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Syracuse's Jim Boeheim Goes Lin-sane On Jeremy Lin, Carmelo Anthony, Knicks

Syracuse basketball head coach Jim Boeheim hasn't spoken to the national media this year, even though, his No. 2-ranked squad is 26-1 and one of the two best teams in the country. However, Boeheim broke his silence Wednesday to talk about Jeremy Lin, Carmelo Anthony and the New York Knicks, as he joined a panelist of analysts on ESPN's mid-day show Outside The Lines: First Report.

More on what Boeheim said about Jeremy Lin, Carmelo Anthony and the Knicks after the jump...

Boeheim, who was one of four panelists that included former Knicks head coach Jeff Van Gundy, NBA columnist Jackie McCullough and NBA expert/personality Steven A. Smith, was asked about Lin and how Anthony will transition into the Knicks' lineup when he returns from a groin injury.

"I see a seamless transition," said Boeheim.

"For somebody to assert that Carmelo Anthony can't play with somebody is the most ridiculous thing that I've ever heard," commented Boeheim who coached Anthony and won a National Championship with him at Syracuse in 2002-03 and a few summers ago on the gold-medal winning USA Olympic men's basketball. "I've heard a few now, but of all the statements I've ever heard that's the most ridiculous.

"He won a national championship, he had 10 points in a game on the way to the Final Four and was one of the happest guys in the locker room after the game. He's won a gold medal in the Olympics when he was playing with Kobe (Bryant), Lebron (James) and all those guys and he fit in like a glove. So, I don't see any question that when Carmelo comes back he will help the Knicks get better."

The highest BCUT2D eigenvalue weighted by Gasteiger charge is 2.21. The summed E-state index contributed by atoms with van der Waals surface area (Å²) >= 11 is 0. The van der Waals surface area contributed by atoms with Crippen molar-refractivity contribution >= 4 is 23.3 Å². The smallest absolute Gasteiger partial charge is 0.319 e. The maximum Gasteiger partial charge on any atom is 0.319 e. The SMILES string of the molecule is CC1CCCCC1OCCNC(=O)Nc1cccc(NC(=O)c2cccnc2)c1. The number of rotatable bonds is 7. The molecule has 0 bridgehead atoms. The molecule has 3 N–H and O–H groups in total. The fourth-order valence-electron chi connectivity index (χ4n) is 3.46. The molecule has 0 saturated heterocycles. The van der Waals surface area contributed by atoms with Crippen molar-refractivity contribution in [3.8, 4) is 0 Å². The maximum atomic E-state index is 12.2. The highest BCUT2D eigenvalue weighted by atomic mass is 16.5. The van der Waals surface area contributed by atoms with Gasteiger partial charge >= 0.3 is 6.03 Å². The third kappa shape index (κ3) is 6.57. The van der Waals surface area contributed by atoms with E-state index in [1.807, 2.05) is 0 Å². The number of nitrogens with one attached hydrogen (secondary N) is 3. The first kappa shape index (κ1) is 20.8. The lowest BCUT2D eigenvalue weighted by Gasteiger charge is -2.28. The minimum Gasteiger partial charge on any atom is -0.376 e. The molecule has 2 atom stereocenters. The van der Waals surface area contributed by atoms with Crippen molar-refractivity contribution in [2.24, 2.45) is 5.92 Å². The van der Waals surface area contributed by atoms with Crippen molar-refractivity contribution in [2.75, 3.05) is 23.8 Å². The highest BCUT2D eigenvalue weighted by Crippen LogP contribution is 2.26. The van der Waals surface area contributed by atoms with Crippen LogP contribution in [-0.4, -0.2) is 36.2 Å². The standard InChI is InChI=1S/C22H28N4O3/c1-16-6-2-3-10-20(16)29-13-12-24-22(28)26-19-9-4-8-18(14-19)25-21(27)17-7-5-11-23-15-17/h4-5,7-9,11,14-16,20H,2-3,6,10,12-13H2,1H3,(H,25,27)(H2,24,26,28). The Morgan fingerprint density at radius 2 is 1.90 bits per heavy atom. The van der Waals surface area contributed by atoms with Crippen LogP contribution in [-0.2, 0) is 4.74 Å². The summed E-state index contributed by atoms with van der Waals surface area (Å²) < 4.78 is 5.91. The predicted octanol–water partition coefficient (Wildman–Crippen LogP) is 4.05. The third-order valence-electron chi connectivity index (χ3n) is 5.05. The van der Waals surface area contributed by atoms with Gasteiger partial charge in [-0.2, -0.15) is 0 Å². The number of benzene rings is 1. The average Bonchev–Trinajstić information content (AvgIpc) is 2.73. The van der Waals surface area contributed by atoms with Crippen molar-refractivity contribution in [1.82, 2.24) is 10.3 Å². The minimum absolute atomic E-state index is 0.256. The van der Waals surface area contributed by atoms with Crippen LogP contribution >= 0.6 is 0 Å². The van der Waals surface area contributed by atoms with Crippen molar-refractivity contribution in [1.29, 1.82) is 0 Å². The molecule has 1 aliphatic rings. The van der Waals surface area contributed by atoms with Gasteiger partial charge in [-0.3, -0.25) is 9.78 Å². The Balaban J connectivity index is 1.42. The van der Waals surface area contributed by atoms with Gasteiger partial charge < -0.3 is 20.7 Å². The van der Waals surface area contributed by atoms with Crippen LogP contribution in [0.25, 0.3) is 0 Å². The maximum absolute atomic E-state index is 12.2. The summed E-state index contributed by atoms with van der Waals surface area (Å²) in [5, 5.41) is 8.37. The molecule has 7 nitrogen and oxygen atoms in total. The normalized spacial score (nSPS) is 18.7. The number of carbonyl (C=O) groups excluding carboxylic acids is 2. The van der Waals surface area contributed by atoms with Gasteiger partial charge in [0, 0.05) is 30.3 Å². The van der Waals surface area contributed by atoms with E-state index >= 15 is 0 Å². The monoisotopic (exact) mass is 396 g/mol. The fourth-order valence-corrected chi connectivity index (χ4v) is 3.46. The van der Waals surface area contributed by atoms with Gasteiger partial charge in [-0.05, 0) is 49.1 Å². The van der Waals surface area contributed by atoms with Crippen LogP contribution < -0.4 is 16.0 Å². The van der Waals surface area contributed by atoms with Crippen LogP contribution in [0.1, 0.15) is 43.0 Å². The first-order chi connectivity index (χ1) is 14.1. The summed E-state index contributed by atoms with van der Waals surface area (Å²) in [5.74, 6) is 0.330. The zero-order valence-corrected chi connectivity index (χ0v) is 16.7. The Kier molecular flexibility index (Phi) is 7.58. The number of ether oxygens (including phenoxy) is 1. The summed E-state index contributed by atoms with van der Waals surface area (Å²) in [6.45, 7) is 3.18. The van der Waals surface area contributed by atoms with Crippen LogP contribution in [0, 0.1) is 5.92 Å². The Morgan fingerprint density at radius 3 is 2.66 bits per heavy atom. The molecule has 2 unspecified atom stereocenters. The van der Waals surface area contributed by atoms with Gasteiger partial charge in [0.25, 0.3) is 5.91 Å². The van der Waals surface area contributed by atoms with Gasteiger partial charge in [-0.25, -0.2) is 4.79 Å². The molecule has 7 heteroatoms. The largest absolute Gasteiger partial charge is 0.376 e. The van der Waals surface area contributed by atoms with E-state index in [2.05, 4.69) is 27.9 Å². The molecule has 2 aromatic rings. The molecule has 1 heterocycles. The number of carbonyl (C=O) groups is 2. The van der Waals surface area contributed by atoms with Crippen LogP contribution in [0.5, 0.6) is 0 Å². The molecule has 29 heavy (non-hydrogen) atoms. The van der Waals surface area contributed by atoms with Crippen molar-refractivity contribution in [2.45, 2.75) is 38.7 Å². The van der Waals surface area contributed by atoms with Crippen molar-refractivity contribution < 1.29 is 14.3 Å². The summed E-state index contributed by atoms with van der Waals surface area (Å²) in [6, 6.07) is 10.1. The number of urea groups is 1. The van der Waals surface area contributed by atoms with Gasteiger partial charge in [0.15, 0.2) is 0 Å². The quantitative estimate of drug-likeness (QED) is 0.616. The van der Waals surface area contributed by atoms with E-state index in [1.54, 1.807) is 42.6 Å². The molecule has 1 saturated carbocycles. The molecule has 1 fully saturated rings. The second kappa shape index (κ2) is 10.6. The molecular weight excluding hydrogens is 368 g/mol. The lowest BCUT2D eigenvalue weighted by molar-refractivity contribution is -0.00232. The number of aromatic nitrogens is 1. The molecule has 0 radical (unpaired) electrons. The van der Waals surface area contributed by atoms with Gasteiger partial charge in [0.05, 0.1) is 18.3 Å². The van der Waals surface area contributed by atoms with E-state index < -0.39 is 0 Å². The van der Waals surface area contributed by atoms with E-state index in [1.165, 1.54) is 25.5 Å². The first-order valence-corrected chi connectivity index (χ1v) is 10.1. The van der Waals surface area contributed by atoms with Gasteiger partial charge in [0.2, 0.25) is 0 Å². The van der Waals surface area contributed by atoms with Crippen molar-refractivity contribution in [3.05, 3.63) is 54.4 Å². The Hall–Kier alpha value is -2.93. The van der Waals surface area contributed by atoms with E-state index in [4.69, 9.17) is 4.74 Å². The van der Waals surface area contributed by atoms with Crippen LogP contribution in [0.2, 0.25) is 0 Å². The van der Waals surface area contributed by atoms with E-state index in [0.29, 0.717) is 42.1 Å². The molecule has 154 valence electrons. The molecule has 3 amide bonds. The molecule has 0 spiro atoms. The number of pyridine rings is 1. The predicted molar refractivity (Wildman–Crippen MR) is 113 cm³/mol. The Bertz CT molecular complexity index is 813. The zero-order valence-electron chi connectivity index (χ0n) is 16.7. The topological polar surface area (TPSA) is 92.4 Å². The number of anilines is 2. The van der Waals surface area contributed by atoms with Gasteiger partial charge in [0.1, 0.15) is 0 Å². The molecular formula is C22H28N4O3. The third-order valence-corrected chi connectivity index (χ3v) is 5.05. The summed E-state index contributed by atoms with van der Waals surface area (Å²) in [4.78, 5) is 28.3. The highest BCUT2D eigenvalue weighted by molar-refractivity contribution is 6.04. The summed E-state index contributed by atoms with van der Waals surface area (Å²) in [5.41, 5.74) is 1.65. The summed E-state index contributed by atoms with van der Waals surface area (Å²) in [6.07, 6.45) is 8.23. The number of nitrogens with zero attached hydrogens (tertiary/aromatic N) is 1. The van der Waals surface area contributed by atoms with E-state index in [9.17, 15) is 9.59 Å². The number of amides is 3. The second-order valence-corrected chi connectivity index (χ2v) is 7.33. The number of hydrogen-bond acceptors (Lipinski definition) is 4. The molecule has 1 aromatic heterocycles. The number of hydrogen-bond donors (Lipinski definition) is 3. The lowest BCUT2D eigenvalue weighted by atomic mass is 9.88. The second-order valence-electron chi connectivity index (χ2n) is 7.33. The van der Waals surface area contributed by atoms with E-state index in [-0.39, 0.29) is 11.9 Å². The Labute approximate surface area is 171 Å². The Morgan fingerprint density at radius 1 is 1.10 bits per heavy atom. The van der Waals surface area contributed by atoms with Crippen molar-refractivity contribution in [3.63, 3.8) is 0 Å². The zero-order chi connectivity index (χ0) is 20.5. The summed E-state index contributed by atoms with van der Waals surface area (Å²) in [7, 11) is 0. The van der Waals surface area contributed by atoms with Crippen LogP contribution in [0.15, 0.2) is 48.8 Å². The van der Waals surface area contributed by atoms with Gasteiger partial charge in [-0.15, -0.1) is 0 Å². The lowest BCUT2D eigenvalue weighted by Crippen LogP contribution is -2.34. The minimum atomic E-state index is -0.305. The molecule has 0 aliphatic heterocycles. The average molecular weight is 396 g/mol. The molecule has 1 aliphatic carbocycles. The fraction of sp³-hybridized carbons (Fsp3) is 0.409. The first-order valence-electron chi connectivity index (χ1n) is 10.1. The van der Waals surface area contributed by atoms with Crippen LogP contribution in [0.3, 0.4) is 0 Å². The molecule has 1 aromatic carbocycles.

On Monday after Syracuse's 52-51 victory over Louisville, Boeheim admitted to having no life that allows him to watch a lot of basketball, so he weighed in on the Lin situation.

"I've watched three or four of his games, and I am telling you he looks like a real good player," said Boeheim. "If you didn't know who he was, or where he was; to watch his game, I mean, he's going by people, making shots from the perimeter, he's finishing, I think averaging eight assists a game."

"Six games is a little too soon to judge what this guy is going to be," continued Boeheim, "but based on his six games, how many guys have started six games like that? Or, even looking at a Chris Paul or Deron Williams, how may times did they have six games in a row like this? So, its pretty special. Probably with Amar'e (Stoudemire) back and Carmelo coming back, I think he'd be more of a facilitator, but by the same token, with those two guys back there's more space for him to get into the lane because (teams) are going to guard those two guys.

Boeheim then spoke about the Knicks as a whole:

"I watch them a lot, I like the Knicks, I like to follow them, always have," said Boeheim. "They need more shooting, (Steve) Novak has given them a big, big lift and they still need better inside play, but its getting there. Tyson Chandler is doing a great job and with Amar'e back, I think this can be a very physical front-line team and they needed a point guard, it looks like they've got'em. They need somebody else that can knock down some shots, I think, but they can be right in the hunt."